Safety pins and allyship
Like many around me and many people I know, I cried when I woke up on November 10. I had truly not anticipated the results of the US election and had blindly, optimistically, believed that there was no way such a terrifying human being could be handed so much power.
How wrong I was. How wrong so many of us were. I cried, not because I lost. Frankly, I lost twice in this election cycle, as I had voted for Senator Sanders in the primaries, and then for Secretary Clinton in the election. No, I didn’t cry on my big sister’s shoulder because my candidate lost. I cried because I feel less safe today than I did on November 8.
I’m no where close to alone in this. Many women fear losing their rights to reproductive healthcare. Gay and queer people fear the rolling back of their hard-won rights to serve in the military, marry, etc. African-Americans, Hispanic Americans, Muslim-Americans are facing outrageous racist verbal and physical attacks.
We are afraid. And our fear is justified. MY fear is justified. But I must own that I have a lot of privilege in this. I’m a white woman, and don’t have a short, or otherwise extreme hairstyle that might tip someone off to my sexual orientation. I can pass, and that is privilege. And even though I fear for myself, it is absolutely my duty to use my privilege in defense of others. So last week, I clipped a safety pin onto my clothing on my way to work.
I work in Washington DC. I ride the metro and I work in a wonderfully diverse office. I work closely with a brilliant and diligent African-American, a playful Pakistani-American, and a hilarious Costa Rican-American. I am so privileged to work with these people. And I wore my pin because I will use my privilege to protect them, and others, from harm as much as I am able.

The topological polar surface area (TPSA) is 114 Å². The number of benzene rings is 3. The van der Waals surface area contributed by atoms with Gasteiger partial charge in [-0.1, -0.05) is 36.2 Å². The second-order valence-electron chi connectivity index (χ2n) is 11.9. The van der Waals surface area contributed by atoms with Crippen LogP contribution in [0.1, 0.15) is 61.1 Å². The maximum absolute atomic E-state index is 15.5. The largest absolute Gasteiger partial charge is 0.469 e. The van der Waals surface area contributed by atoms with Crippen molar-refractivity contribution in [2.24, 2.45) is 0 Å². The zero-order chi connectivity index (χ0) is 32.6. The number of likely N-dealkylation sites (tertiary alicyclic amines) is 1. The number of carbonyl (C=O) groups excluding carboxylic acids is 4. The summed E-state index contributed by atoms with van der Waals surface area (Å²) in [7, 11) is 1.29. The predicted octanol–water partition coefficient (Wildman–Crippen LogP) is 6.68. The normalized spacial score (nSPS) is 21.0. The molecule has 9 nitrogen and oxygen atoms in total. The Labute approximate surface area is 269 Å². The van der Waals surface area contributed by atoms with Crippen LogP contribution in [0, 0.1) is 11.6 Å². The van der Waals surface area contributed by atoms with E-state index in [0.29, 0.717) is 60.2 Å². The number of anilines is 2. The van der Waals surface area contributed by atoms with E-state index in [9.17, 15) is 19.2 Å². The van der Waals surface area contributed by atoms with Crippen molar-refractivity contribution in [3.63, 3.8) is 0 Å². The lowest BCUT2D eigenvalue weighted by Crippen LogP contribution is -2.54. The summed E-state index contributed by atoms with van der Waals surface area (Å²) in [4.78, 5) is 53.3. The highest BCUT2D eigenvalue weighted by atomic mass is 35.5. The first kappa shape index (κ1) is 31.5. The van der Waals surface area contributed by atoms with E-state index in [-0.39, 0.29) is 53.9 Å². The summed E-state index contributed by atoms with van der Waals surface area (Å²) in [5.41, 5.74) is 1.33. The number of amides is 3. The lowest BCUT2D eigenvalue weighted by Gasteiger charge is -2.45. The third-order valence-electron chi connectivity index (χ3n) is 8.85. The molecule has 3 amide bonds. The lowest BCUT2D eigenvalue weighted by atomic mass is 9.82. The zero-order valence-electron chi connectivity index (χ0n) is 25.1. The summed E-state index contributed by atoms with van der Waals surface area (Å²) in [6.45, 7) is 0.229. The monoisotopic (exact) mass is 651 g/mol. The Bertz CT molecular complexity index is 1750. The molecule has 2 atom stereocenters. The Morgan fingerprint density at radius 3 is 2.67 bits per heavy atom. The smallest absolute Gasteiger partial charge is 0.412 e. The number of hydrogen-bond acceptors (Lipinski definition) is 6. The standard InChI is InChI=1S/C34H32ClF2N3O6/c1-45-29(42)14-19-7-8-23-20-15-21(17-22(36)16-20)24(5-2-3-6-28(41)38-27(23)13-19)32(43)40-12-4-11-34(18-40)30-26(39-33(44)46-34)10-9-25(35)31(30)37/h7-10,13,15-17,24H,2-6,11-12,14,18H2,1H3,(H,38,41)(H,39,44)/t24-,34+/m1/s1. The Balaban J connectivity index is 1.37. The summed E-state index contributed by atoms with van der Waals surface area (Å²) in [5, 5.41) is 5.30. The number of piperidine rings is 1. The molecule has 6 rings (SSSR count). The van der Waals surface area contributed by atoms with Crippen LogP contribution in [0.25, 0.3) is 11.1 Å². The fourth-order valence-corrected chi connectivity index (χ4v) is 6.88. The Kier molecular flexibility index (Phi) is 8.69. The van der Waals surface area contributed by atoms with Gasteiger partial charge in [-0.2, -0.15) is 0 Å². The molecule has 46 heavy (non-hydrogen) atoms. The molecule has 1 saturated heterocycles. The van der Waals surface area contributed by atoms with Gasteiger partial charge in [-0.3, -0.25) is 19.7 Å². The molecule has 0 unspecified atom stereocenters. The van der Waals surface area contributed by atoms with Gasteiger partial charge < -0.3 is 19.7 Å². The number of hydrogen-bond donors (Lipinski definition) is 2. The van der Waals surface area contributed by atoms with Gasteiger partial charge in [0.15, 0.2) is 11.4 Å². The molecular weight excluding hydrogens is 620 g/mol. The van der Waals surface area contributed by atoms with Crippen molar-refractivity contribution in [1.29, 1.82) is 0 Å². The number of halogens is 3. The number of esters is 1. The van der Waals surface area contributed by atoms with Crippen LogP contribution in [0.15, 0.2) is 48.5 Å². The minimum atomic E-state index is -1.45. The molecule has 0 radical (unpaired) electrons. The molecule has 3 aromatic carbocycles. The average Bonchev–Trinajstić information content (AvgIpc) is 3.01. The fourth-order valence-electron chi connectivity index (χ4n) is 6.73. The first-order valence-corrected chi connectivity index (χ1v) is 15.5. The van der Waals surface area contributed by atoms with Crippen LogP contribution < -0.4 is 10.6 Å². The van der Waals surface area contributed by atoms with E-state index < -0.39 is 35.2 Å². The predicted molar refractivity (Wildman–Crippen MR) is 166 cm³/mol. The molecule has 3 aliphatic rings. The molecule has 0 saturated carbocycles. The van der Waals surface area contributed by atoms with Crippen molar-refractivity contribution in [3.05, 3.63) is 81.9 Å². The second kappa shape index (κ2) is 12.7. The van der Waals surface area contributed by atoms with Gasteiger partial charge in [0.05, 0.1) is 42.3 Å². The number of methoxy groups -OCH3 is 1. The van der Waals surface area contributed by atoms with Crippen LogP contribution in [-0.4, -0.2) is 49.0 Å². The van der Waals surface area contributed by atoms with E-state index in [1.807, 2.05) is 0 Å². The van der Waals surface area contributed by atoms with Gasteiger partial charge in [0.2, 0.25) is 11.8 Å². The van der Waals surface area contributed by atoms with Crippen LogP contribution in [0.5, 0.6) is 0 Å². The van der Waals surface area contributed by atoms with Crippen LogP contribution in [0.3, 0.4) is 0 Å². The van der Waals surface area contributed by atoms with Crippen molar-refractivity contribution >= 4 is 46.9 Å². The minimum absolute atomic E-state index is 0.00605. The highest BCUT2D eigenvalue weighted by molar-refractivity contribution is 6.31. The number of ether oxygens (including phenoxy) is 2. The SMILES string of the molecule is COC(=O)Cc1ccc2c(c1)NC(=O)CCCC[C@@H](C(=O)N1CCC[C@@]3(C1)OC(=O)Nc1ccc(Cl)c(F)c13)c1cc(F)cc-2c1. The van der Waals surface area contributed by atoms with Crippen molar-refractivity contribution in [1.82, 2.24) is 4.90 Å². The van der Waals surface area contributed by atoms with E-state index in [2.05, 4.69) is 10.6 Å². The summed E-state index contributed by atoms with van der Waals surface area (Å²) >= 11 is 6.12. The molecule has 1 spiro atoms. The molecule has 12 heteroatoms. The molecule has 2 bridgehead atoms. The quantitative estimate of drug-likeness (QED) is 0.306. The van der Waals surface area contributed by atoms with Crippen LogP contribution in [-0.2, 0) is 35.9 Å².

Imagine my sadness when I saw posted all over Facebook an article shaming white people for wearing their safety pins, saying that we were just embarrassing ourselves. As someone who has had need of allies in my own life, I am going to say clearly that I utterly reject this ally-shaming.
Not everyone is ready to be exactly the kind of ally you need or expect. But everyone is on their own journey. Shaming someone for taking a small step will discourage them from taking larger steps or growing into more of an ally. And for many, putting on a safety pin, publically declaring their opposition to the new administration, exposing themselves in that way… for many, that is one huge, almighty step.
People walk the path of allyship at different speeds. Not everyone is ready to loudly defend my rights at the risk of their own safety. But they’re working on it. I appreciate everyone who has taken even one step on the Ally Path. Thank you, allies. Thank you so much for learning about, caring about something outside of your own experience. That’s huge, and I am grateful to you, whether you where a rainbow bracelt to church, surreptitiously read feminist articles, or even just recognize within your own heart that all God’s children deserve love and safety. You’re on the Ally Path. And I appreciate you. Please continue wearing your subtle symbols, because I am looking for them. And I know others are, too.